The headlines have been consistent over the last few years: businesses are putting more and more money into cybersecurity remedies. Indications suggest that 2023 will be no different.
A good security strategy will always guarantee action. Every company has a strategy that is based on its goal and vision. However, converting mission and vision into tangible objectives and efforts might be difficult for some.
Strategy execution takes an incremental approach that takes into account the needs of the company, the demands of all stakeholders, potential risks, and the processes required for success. Similarly, establishing a good strategy for zero trust microsegmentation can reduce complexity while emphasizing the effort required to secure organizational resources.
Businesses, on the other hand, should implement a zero-trust strategy in stages based on access regulations, security controls, and identity and access management (IAM). It’s not zero trust vs microsegmentation, it’s them both working in tandem to give you the best security strategy there is. When a zero trust architecture is combined with microsegmentation, the mechanism that guarantees the execution of security policies is created.
A Security Strategy Based on Zero Trust
Businesses have the capacity to proactively safeguard assets as the organization, its environment, and potential attacks change with zero trust. As a result, by prioritizing resource and information security inside hybrid and cloud systems. The zero trust architecture facilitates remote work.
Rather than relying on strategies that solely manage north-south access up to the network boundary, zero trust goes beyond the network perimeter, assuming that every network request involves risk, and attempts to control east-west access.
Authentication and verification are required for zero trust. Implementing a zero-trust strategy promotes knowledge of network identity, access controls, and policies. Businesses implementing zero trust typically begin by selecting a central domain and then progress to single sign-on (SSO) and authentication mechanisms such as two-factor (2FA), multifactor (MFA), and Extensible Authentication Protocol (EAP) (EAP).
The zero trust model promotes simplicity by removing the concept of trust. From the standpoint of employees, the switch to single sign-on emphasizes simplicity by allowing them to log in once for access to many applications. In terms of business, zero trust enables the use of existing technologies to restrict access to data, systems, assets, applications, and services.
Integrating security tools and systems, addressing known vulnerabilities, and automating repetitive operations all contribute to simplicity. Rather than being forced to make access decisions, security operations centers (SOC) verify and authorize every network request.
Microsegmentation as a Technique
Flat networks, which provided unrestricted access to all applications and data, are no longer in use. By splitting networks into sub-networks or zones, network segmentation serves as a stopgap measure to prevent unwanted access to sensitive data.
For instance, on a switch, business-critical applications might be hosted on one VLAN while devices that need access to the applications are located on another. SOCs use firewalls as a gateway between the VLANs and the subnetworks.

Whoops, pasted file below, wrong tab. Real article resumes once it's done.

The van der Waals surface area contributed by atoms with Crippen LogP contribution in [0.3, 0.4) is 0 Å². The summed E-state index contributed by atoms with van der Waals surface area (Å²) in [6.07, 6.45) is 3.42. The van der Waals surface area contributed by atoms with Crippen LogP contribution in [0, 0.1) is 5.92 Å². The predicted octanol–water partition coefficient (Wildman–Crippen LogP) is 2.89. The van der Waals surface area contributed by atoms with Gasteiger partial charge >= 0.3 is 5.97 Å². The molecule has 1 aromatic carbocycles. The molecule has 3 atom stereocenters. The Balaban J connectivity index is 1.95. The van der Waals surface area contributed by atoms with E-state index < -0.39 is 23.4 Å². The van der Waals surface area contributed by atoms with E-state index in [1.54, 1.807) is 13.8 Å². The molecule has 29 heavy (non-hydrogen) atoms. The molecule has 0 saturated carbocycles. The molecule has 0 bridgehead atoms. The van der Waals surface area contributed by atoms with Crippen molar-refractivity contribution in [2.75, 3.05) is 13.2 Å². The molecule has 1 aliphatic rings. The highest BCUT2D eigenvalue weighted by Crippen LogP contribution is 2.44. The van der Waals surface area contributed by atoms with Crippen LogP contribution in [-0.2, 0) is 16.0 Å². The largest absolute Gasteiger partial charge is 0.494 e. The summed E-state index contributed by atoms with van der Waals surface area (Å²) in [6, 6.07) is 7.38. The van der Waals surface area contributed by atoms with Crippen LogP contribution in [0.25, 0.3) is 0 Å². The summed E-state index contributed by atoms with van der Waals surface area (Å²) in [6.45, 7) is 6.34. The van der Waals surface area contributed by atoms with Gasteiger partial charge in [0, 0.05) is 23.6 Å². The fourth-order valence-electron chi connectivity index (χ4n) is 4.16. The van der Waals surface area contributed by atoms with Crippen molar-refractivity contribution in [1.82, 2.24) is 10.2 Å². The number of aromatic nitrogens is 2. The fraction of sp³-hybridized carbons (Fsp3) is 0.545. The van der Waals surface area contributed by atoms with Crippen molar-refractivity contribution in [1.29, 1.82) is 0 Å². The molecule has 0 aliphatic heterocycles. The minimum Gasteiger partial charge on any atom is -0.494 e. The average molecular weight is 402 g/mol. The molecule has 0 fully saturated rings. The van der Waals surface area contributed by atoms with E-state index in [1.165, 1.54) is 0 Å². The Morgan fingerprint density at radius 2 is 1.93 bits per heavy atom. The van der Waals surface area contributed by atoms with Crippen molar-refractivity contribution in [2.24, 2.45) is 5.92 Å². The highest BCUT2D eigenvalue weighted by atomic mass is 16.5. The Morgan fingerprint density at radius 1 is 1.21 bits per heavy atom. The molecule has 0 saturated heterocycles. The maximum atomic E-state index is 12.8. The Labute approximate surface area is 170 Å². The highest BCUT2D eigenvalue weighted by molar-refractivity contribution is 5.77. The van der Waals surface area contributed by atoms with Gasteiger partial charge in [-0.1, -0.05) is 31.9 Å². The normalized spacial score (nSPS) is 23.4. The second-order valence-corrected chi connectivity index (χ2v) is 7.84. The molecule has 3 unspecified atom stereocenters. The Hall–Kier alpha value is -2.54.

Problems frequently arise in a segmented network because application servers are located on the same subnetwork. Communication and access between servers may expose a server to vulnerability.
Microsegmentation links cybersecurity measures to specific application workloads rather than permitting unrestricted movement within a zone. Specific applications and related information are under protection of secure micro-perimeters inside the perimeter.
By tying predetermined policies to application workloads; you can control traffic flow and stop attackers from moving laterally once they’ve broken into the system. SOC employees can swiftly identify threats, implement security measures, and limit the scope of breaches in real-time. This is possible because microsegmentation reduces attack surfaces and boosts productivity.
Microsegmentation and Zero Trust Operate Together
There are occasionally gaps between strategy and procedure. A zero trust architecture combines high-level cyber strategy planning with goals for personal access and risk reduction. Microsegmentation, on the other hand, fills in the gaps. It does so by offering a way to implement and carry out a zero trust-based strategy.
Zero trust is based on the granularity offered by single sign-on and authentication systems. SOC teams can access familiar devices and users as well as the permissions, memberships, and policies that have been allocated to them. By creating secure micro-perimeters around particular application workloads and regulating traffic between workloads, microsegmentation increases the granularity.
Implementing zero trust enhances data management and guards sensitive data from breaches. Microsegmentation also improves an organization’s zero trust cyber maturity. The third pillar of the Zero Trust Maturity Model established by the Cybersecurity and Infrastructure Security Agency is Network/Environment (CISA).
Implementing fully distributed ingress/egress micro-perimeters and deep internal microsegmentation based on application workflows results in reaching the ideal maturity level for network segmentation.